Nice things: we just can’t say enough of them about Shaun Micallef. It’s not just that he (and his trusty regular cohorts, co-star Francis Greenslade and writers Gary McCaffrie and Michael Ward) are funny: he’s hard working too. Not for him vanishing for a few years in some behind-the-scenes gig or personal project no-one ever sees – he’s constantly churning out television shows (twenty episodes this year alone), with books and CDs and dozens of appearances everywhere else in between. Which is lucky, because at times it feels like he’s holding up the quality end of Australian comedy all on his lonesome.
There’s not a great deal new we can say at this stage about Mad as Hell, AKA the best comedy show on Australian television. Everything good we’ve said in the past seems to still apply – personally we’d probably prefer a few more sketches but with twenty episodes a year the interview format is clearly working just fine when it comes to giving the gags structure. And with a cast this strong just having them on-camera talking crap is good enough for us.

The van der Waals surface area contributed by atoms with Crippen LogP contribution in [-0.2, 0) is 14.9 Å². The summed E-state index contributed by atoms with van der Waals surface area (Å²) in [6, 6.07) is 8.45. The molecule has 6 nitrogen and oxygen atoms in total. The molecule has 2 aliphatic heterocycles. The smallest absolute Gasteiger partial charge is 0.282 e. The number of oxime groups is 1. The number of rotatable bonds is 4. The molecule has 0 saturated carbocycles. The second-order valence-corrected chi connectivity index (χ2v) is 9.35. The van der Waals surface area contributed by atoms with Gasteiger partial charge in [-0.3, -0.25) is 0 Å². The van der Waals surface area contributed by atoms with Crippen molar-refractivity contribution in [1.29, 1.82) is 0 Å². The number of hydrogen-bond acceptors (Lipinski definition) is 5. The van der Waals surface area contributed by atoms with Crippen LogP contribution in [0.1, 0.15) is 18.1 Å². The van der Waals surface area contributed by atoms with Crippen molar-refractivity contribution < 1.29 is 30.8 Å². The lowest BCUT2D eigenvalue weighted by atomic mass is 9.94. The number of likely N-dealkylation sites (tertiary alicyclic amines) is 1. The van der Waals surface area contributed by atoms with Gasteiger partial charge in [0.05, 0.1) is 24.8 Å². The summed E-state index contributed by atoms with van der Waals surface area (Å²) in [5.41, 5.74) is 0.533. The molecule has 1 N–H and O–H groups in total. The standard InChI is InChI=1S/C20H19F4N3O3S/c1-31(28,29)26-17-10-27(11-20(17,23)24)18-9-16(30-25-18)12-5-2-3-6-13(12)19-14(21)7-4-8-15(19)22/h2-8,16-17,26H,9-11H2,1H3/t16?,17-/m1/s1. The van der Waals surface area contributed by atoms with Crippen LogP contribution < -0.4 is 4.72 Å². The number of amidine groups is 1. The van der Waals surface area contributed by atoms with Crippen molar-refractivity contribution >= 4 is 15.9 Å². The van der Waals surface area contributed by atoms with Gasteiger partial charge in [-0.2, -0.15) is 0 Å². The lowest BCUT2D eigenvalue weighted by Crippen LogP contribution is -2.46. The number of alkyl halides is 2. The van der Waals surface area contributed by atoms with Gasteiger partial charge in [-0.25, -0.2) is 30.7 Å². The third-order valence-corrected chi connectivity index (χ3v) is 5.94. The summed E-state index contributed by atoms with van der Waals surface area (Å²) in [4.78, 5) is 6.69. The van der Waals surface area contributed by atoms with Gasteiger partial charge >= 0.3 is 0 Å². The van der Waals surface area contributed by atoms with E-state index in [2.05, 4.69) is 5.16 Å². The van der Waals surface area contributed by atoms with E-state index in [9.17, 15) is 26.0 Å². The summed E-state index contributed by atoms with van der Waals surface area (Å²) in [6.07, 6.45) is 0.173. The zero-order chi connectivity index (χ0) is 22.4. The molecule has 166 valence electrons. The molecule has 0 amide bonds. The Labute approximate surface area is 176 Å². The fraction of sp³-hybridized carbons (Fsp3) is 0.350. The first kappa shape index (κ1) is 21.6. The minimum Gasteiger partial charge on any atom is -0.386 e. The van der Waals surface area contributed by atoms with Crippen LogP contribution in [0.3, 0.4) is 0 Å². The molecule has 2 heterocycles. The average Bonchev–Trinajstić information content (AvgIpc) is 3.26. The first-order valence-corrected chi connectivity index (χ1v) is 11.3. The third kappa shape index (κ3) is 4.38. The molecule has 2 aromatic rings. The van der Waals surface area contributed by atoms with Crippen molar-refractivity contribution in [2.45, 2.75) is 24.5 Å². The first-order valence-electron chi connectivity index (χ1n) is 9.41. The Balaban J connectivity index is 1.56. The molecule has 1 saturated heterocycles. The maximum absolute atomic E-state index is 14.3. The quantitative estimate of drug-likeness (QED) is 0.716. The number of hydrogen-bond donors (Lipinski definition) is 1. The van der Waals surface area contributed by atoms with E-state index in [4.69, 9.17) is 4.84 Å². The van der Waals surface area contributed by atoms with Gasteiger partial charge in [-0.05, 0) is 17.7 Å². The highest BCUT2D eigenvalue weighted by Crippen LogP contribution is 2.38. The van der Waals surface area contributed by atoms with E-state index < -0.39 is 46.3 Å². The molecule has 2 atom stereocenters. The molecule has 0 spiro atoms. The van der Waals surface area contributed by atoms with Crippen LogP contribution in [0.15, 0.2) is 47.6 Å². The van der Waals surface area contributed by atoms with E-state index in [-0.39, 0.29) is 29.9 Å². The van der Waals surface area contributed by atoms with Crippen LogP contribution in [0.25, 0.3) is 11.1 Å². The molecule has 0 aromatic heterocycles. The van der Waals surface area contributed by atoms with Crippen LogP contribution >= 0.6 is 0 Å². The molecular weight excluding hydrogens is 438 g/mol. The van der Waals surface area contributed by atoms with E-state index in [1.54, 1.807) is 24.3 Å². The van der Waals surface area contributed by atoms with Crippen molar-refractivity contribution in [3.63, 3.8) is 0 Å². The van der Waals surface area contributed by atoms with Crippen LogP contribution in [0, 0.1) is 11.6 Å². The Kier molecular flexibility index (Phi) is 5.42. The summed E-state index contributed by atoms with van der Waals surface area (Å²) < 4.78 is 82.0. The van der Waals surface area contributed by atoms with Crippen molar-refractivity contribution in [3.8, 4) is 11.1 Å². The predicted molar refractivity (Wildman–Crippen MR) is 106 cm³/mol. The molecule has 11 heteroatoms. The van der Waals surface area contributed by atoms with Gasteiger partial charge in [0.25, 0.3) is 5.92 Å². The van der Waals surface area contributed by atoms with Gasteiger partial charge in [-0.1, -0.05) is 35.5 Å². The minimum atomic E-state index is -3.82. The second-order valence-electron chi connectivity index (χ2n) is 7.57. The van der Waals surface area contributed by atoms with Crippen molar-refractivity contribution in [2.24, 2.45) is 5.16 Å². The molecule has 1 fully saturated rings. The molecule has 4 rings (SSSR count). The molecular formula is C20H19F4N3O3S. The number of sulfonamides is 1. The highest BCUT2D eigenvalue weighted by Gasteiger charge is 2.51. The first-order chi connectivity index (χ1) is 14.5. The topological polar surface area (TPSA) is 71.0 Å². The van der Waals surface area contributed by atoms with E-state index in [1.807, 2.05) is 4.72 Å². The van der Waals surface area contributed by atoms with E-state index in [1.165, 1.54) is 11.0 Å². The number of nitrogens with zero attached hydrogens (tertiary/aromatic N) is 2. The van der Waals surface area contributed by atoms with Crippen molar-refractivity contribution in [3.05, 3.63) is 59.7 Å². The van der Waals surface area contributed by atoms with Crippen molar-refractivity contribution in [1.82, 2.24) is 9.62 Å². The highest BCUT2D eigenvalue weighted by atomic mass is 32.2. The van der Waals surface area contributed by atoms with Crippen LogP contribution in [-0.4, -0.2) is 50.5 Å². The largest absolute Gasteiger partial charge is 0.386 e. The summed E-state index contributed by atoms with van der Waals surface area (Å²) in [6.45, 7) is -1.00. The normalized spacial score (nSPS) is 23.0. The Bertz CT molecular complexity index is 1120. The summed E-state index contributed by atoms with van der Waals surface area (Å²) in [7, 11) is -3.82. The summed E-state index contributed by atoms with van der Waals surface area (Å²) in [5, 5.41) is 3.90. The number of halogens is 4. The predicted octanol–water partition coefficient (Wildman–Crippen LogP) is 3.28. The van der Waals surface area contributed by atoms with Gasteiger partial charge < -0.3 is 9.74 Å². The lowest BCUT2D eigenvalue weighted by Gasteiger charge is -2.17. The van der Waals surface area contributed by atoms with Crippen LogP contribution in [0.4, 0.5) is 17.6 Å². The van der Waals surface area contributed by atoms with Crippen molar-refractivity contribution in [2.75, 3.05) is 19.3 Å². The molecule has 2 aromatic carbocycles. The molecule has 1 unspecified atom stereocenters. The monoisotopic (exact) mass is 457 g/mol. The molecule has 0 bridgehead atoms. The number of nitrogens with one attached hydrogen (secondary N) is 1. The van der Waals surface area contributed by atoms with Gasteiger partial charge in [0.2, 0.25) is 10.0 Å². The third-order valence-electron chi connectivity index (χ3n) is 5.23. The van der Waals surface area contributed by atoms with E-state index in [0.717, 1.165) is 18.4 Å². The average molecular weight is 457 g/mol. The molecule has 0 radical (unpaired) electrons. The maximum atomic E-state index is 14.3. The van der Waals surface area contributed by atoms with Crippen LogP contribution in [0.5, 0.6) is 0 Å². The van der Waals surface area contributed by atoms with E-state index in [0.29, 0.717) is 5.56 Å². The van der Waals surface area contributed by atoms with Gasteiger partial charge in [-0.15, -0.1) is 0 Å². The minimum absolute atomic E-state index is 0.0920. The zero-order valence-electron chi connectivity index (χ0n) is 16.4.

So for now, let’s just say we’re glad as Hell to have Mad as Hell back. If it feels just a little like Micallef’s skills would be better used elsewhere (news satire might be difficult to do, but it’s still entry level comedy and Micallef has proven multiple times that world-class sketch comedy and sitcoms are within his grasp), at least he’s doing us all a massive favour by keeping The Roast back on ABC2 where it can be safely ignored. Because all too soon Micallef will move on and the ABC, determined to have a regular news parody program no matter how low the level of quality, will bump The Roast up to prime time. And then where will we be?
For a moment there I thought Micallef was going to make a joke about how there are more people are on a bus than actually watch PLM. But then he blamed ABC2.